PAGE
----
Our estimates indicate that about 40% of male, Telugu movie watching population would consider Collector Gari Bharya a poor satire on their lives - the 40% who cower to so much as make a suggestion to the wife / girlfriend / mother / sister, forget order her. They might lead lives undercover, but don't we all know they exist?
Collector Gari Bharya addresses serious subjects - the preference for a male child in our society, and women losing their identity post-marriage. And it employs all the cliches known to mankind, with the final result only managing to tire the viewer. It almost mocks at the women who make the choice of becoming a house wife, implying that all stay-at-home women are inferior to their working husbands.
The movie suffers mainly because the character development is so bumpy; the director seems to have been under the impression that regular sepia-flashes on Bhoomika's pretty face are enough for the audience to digest the transition of a quiet wife to an unreasonable feminist leader, and of a dominating, son-craving husband to a man who accepts the feminist wife without as much as a whimper. Or is the director telling us that men secretly want to be dominated, and are happy to hand over the reins?
But enough of hyper-analysis. Indu (Bhoomika) is a gold-medal-winning MBA graduate, who is married off to All-India IAS topper Gautam (Prakash Raj) right after she finishes college, because her made-only-in-movies father gives his word to Gautam's father without even asking for Indu's consent.
Like most women who get married, Indu also expects her husband to be sweet and understanding and romantic; and like all of the married women, she is disillusioned soon. The collector husband only wants a son who can carry on his IAS legacy - and all this while we thought it was only the political leaders and actors who want to have heirs to their serfdom.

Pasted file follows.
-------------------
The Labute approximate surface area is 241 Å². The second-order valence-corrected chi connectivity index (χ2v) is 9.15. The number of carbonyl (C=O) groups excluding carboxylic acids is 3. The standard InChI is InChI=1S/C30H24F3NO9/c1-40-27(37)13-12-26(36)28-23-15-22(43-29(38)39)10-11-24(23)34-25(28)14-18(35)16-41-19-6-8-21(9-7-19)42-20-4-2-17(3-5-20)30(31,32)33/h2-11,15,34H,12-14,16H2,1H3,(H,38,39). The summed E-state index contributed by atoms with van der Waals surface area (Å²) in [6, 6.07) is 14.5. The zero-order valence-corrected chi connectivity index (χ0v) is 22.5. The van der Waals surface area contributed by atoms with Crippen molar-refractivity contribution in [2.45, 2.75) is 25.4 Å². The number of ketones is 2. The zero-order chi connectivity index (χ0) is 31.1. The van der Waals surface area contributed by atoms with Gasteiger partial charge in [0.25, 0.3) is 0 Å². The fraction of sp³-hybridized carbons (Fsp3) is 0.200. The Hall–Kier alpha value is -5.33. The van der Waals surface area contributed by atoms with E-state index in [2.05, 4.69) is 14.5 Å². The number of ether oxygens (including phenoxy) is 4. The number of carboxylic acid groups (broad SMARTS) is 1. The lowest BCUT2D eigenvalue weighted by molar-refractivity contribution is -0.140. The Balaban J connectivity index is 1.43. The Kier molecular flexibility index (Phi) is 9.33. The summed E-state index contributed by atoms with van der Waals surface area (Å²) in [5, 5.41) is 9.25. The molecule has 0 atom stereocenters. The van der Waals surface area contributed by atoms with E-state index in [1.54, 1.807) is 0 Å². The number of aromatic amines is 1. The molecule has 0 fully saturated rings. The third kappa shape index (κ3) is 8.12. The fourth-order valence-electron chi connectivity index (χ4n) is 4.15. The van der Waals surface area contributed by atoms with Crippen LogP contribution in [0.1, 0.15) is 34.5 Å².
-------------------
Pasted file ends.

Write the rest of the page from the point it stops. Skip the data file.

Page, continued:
Indu has 2 daughters, and Gautam gets increasingly frustrated, and makes it clear to his wife that she is expected to keeping having children till she gives him a son. So she has a son, amidst many sepia-flashes.
A chance meeting with an old friend makes Indu realize that she has not got an identity of her own, and she sets about changing it by organizing rallies, calling for equality of men and women. Her dedication to the cause is explained to the audiences by making her spout a "let me live my life" after every 5 minutes.
Since Indu's rallies are targeted at women, since Gautam is not a woman, and because it is already over two hours and the hero and herione should hold hands and make up about now, Indu has an accident. We already told you about the cliches.
The parallel track about Gautam's sincerity as a collector, and the various middlemen surrounding the bureaucrats and ministers, is mildly entertaining. The actors are all competent; Prakash Raj and Bhoomika are very good, even if they look slightly mismatched. But then it could be that director Krupaakar Reddy wanted to show how women are selfless by making a beautiful woman accept a beer-bellied, older-looking guy.
The music is standard fare, including the mandatory lewd, suggestive song, which has a semi-naked woman gyrating, baring her mid-riff. The movie is mostly set indoors, not leaving much scope for visuals.
Collector Gari Bharya is a simplified view of the problems married women face, and offers even more simplistic solutions. We at fullhyd.com at much more pessimistic, and believe leopards do not change spots because of lectures or accidents. It's your call thereafter.